What is the Shape of the Universe?

Structure and History of the Universe
If you could peek outside the universe to see what it looks like, what would you see? (Image credit: Illustration: Karl Tate, based on a photo of Galaxy M74 (NASA, ESA, and Hubble Heritage Collaboration) and the engraving "Awakening of the Pilgrim" from "The Atmosphere: Popular Meteorology" by Camille Flammarion, 1888)

If you could somehow manage to step outside of the universe, what would it look like? Scientists have struggled with this question, taking several different measurements in order to determine the geometry of the cosmos and whether or not it will come to an end. How do they measure the shape of the universe? And what have they found?

The geometry of the cosmos

According to Einstein's theory of General Relativity, space itself can be curved by mass. As a result, the density of the universe — how much mass it has spread over its volume — determines its shape, as well as its future.

Scientists have calculated the "critical density" of the universe. The critical density is proportional to the square of the Hubble constant, which is used in measuring the expansion rate of the universe. Comparing the critical density to the actual density can help scientists to understand the cosmos.

If the actual density of the universe is less than the critical density, then there is not enough matter to stop the expansion of the universe, and it will expand forever. The resulting shape is curved like the surface of a saddle. This is known as an open universe.

The shape of the universe depends on its density. If the density is more than the critical density, the universe is closed and curves like a sphere; if less, it will curve like a saddle. But if the actual density of the universe is equal to the critical density, as scientists think it is, then it will extend forever like a flat piece of paper. (Image credit: NASA/WMAP Science team.)

If the actual density of the universe is greater than the critical density, then it contains enough mass to eventually stop its expansion. In this case, the universe is closed and finite, though it has no end, and has a spherical shape. Once the universe stops expanding, it will begin to contract. Galaxies will stop receding and start moving closer and closer together. Eventually, the universe will undergo the opposite of the Big Bang, often called the "Big Crunch." This is known as a closed universe. [Images: Peering Back to the Big Bang & Early Universe]

However, if the universe contains exactly enough mass to eventually stop the expansion, the actual density of the universe will equal the critical density. The expansion rate will slow down gradually, over an infinite amount of time. In such a case, the universe is considered flat and infinite in size.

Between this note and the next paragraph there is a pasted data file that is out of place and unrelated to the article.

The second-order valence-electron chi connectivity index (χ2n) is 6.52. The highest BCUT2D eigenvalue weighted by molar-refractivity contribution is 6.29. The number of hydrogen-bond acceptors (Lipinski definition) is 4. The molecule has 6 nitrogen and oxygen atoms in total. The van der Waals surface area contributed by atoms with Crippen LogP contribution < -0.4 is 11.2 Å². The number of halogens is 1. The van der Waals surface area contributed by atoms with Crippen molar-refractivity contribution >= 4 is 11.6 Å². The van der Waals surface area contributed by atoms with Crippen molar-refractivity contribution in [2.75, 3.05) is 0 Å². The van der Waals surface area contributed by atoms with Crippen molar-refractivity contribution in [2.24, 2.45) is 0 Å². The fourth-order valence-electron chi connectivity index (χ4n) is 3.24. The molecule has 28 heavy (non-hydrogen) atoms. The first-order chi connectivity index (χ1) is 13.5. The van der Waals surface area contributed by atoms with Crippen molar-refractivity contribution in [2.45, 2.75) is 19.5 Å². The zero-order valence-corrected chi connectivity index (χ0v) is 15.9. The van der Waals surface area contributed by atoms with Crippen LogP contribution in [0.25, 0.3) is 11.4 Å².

Measurements indicate that the universe is flat, suggesting that it is also infinite in size. The speed of light limits us to viewing the volume of the universe visible since the Big Bang; because the universe is approximately 13.8 billion years old, scientists can only see 13.8 billion light-years from Earth. [Infographic: The History & Structure of the Universe]

Measuring the cosmos

Scientists studying cosmology measure the expansion of the universe and its density to determine its shape.

While studying distant galaxies in the early 20th century, astronomer Edwin Hubble realized that they all seemed to be rushing away from the Milky Way. He announced that the universe was expanding in all directions. Since then, astronomers have relied on measurements of supernova and other objects to refine calculations of how quickly the universe is expanding.

Incomprehensible as it sound, inflation poses that the universe initially expanded far faster than the speed of light and grew from a subatomic size to a golf-ball size almost instantaneously. (Image credit: NASA)

Other instruments measure the background radiation of the universe in an effort to determine its shape. NASA's Wilkinson Microwave Anisotropy Probe (WMAP) measured background fluctuations in an effort to determine whether the universe is open or closed. In 2013, scientists announced that the universe was known to be flat with only a 0.4 percent margin of error.

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Nola Taylor Tillman
Contributing Writer

Nola Taylor Tillman is a contributing writer for Space.com. She loves all things space and astronomy-related, and enjoys the opportunity to learn more. She has a Bachelor’s degree in English and Astrophysics from Agnes Scott college and served as an intern at Sky & Telescope magazine. In her free time, she homeschools her four children. Follow her on Twitter at @NolaTRedd